Mt ex left in Feb 2011. He moved abroad. He then returned to the UK in August 2011 and moved 200 miles away from where the children live. In March 2012 he then moved abroad again and is still there.
There has been no direct contact with the children now ages 7 & 4 since he left in Feb 2011. I made offers of contact, but he refused.
There was indirect contact arrangements in place, weekly telephone calls which were sporadic to say the least, and stopped in Nov 2011. He has never sent any letters or cards, which I asked him to do.
So, he now claims that he is going to apply for a contact order. I have asked for us to attend mediation, as there is a lot to talk about. One of our sons is Autistic, which presents many difficulties. Ex was offered contact on many occasions but refused. He hasn''t seen them for 16 months. The children will need a lot of support if he really does want contact.
Our son who has Autism needs a lot of care and has a mental health team around him as he has an awful lot of issues. I am learning how to deal with him and daily life, and Dad has no idea about him. I have professionals who work within our home as leaving the house is impossible some days. Contact is going to have to be centered around this, and I don''t think dad will accept this.
He says he is not willing to attend mediation, as he cannot afford to travel regularly.
I just doubt his commitment. He is already saying he cannot commit to mediation, and I honestly doubt his commitment to contact.
My first question is, if he applies for a contact order, will he be excused from attending mediation on the grounds that he lives abroad? Will my son''s needs be taken into account?
There is no compulsion to attend mediation. The applicant is expected to arrange a Mediation Information and Assessment Meeting. It''s up to the discretion of the judge in the individual case but if there has been no MIAM the risk your ex runs is the court refusing to hear the case and being referred to mediation at the first hearing.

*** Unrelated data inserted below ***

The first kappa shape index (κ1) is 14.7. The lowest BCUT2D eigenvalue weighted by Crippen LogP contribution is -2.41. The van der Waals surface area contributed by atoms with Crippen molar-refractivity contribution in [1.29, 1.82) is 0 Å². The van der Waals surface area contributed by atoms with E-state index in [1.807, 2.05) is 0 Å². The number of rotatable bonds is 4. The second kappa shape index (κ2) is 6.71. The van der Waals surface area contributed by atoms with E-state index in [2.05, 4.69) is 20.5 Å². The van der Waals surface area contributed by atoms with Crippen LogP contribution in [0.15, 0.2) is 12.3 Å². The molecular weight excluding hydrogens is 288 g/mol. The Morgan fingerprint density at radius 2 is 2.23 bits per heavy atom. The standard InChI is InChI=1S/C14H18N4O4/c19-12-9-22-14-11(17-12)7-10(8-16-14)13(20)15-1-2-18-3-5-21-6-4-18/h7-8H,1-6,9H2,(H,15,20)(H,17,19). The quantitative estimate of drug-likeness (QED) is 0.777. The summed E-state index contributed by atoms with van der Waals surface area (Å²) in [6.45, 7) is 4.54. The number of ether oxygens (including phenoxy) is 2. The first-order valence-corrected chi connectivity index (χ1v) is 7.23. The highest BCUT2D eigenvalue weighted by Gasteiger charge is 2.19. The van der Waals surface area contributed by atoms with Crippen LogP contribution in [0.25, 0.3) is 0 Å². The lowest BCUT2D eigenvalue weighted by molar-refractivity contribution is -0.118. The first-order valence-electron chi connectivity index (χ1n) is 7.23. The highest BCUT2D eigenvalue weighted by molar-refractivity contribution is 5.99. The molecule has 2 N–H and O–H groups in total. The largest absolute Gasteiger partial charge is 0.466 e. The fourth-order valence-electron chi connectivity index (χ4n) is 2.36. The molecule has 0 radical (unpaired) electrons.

When determining contact the court must give regard to best interests of the child''s welfare. Any special needs have to be taken into account along with the security of your son knowing and seeing his Dad. Children who are insecure about their identity tend to have low self esteem leading to emotional and behavioural problems in later life. Therefore contact is very rarely refused even if it isn''t that often and it''s a case of thinking about how it can managed.
I guess from his attitude to mediation that he is proposing the children visit him abroad for contact? How does he propose thats going to work? You put your kids on a flight at one end and he collects at the other? Surely given your circumstances it would be easier and cheaper for him to visit the children closer to their home given your sons needs.
If he wants a contact order he is going to have to apply to your local court so he''ll still have to travel. I would let him go for it. Then when it gets to court you show them all the paperwork where you have offered contact, everything about your sons condition and say you are not blocking contact but you have asked ex to attend mediation so you can discuss your sons complex needs and come to mutual arrangement.